by Rev. Dr. Mark Birkholz
The Christians of the Middle Ages were sure that they were living in the end times. Between wars, plagues, and religious upheavals, many lived their lives as though the end was near and Christ would return at any time.
As Christians today, often our problem is the opposite. We don’t think or talk about the return of Christ as much. Thankfully, the church year helps us to remember Jesus’ words about His Second Coming, and the need to be prepared for His return. The readings at the end of the church year, as well as in Advent, remind us of Jesus’ promise to come again in glory at the end of the age.
The traditional Gospel reading for the Last Sunday of the Church Year (sometimes called the Sunday of the Fulfillment) is the Parable of the Ten Virgins from Matthew 25:1-13. In this story, five of the virgins are wise and bring extra oil for their lamps, and five are foolish and do not. The bridegroom is late in coming, and when he arrives they have all fallen asleep. The five wise virgins have plenty of oil and follow to the wedding banquet, while the five foolish virgins have run out of oil and are left outside.
This parable is the basis for Philipp Nicolai’s great hymn, “Wake, Awake, for Night Is Flying” (LSB 516). Known as the “King of Chorales,” this is the Hymn of the Day for the Last Sunday of the Church Year.
“Wake, Awake” was published in 1599 along with “O Morning Star, How Fair and Bright” (LSB 395) as an appendix to his Freuden Spiegel des Ewigen Lebens (Joyous Reflection of Eternal Life). As was the case with “O Morning Star,” the first letters of the verses to “Wake, Awake” form an acrostic of the name of Wilhelm Ernst, Graf of Waldeck, a student of Nicolai’s who died in 1598.
The tune for “Wake, Awake,” was also composed by Nicolai, loosely based on the folk-tune “Elberweise,” written by the German shoemaker Hans Sachs in 1513.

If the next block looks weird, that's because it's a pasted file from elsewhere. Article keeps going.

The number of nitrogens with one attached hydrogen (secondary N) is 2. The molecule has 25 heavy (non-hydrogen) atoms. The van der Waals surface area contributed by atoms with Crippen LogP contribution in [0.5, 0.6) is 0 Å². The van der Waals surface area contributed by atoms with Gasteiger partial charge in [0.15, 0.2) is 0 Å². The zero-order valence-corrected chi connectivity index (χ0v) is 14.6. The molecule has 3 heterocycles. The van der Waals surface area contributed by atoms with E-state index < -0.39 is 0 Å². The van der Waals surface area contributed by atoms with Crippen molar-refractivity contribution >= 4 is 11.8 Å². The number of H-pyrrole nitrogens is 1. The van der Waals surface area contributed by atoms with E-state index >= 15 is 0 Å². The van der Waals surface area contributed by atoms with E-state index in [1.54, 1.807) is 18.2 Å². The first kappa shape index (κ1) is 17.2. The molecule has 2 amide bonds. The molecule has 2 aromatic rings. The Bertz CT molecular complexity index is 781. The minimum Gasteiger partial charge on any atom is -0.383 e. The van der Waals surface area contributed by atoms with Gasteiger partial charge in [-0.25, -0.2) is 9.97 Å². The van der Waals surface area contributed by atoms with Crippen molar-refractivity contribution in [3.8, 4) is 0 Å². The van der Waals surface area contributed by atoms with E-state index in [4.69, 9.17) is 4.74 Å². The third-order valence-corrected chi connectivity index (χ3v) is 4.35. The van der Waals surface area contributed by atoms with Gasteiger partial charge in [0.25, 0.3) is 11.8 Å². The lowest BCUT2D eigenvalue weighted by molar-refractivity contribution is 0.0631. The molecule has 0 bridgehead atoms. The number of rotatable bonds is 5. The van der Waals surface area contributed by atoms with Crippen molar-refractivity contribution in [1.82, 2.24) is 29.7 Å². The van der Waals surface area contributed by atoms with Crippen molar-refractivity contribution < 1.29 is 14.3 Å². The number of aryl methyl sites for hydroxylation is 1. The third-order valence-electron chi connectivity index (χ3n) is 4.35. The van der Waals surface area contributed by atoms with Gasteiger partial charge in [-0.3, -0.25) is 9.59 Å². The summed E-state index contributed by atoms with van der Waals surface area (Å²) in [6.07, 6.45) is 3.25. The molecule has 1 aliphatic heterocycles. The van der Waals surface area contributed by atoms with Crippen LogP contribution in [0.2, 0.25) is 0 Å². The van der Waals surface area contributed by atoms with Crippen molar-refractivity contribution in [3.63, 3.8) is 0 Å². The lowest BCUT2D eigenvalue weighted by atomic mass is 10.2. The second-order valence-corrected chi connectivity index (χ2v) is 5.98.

The text of “Wake, Awake” combines imagery from the Parable of the Ten Virgins with other Bible verses about the coming of Christ. It begins with the imagery of watchmen on the walls of Jerusalem from Isaiah 52:8 and 62:8. Most often the watchmen would be alert to warn of approaching danger, but in this case they announce the coming of the Lord is an occasion for joy and singing.
In the second verse, the whole city of Jerusalem is roused to meet the Bridegroom at His coming. Notice that the coming of Christ will be a reason to rejoice and not to fear. This second verse also ends by making the connection between the Lord’s Supper and the eternal wedding banquet of the Lamb. As we receive Jesus’ body and blood in Holy Communion, this is a foretaste of the heavenly feast to come.
The final verse of “Wake, Awake” uses pictures from the Book of Revelation to describe the joy and celebration of all God’s people, both now and eternally. Our worship here on earth joins with the choirs of saints and angels in praising God. This is not just a hymn about our future joy, but about our present celebration in anticipation of Christ’s coming.
In this masterful hymn, Nicolai reminds us that Christ, the heavenly Bridegroom, will return as He has promised, but He also comes to be with us each week in the Divine Service, where we rejoice in His presence.
The Rev. Dr. Mark Birkholz is pastor of Faith Lutheran Church, Oak Lawn, Ill.